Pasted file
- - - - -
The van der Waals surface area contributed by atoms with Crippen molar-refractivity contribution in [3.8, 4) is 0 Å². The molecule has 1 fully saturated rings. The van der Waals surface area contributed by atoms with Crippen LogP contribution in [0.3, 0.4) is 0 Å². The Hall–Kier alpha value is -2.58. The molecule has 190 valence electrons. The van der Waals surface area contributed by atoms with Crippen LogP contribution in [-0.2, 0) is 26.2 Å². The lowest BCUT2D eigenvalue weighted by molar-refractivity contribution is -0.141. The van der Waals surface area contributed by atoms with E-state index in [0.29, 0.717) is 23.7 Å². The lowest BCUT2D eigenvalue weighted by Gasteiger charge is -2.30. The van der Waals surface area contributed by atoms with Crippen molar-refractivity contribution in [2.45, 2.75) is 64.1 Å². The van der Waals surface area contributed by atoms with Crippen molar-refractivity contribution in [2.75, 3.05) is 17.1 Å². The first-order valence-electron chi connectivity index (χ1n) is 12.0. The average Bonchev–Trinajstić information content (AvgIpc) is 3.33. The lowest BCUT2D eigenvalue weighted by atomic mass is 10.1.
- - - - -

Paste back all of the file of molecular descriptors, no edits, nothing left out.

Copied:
The van der Waals surface area contributed by atoms with Crippen molar-refractivity contribution in [3.8, 4) is 0 Å². The molecule has 1 fully saturated rings. The van der Waals surface area contributed by atoms with Crippen LogP contribution in [0.3, 0.4) is 0 Å². The Hall–Kier alpha value is -2.58. The molecule has 190 valence electrons. The van der Waals surface area contributed by atoms with Crippen LogP contribution in [-0.2, 0) is 26.2 Å². The lowest BCUT2D eigenvalue weighted by molar-refractivity contribution is -0.141. The van der Waals surface area contributed by atoms with E-state index in [0.29, 0.717) is 23.7 Å². The lowest BCUT2D eigenvalue weighted by Gasteiger charge is -2.30. The van der Waals surface area contributed by atoms with Crippen molar-refractivity contribution in [2.45, 2.75) is 64.1 Å². The van der Waals surface area contributed by atoms with Crippen molar-refractivity contribution in [2.75, 3.05) is 17.1 Å². The first-order valence-electron chi connectivity index (χ1n) is 12.0. The average Bonchev–Trinajstić information content (AvgIpc) is 3.33. The lowest BCUT2D eigenvalue weighted by atomic mass is 10.1.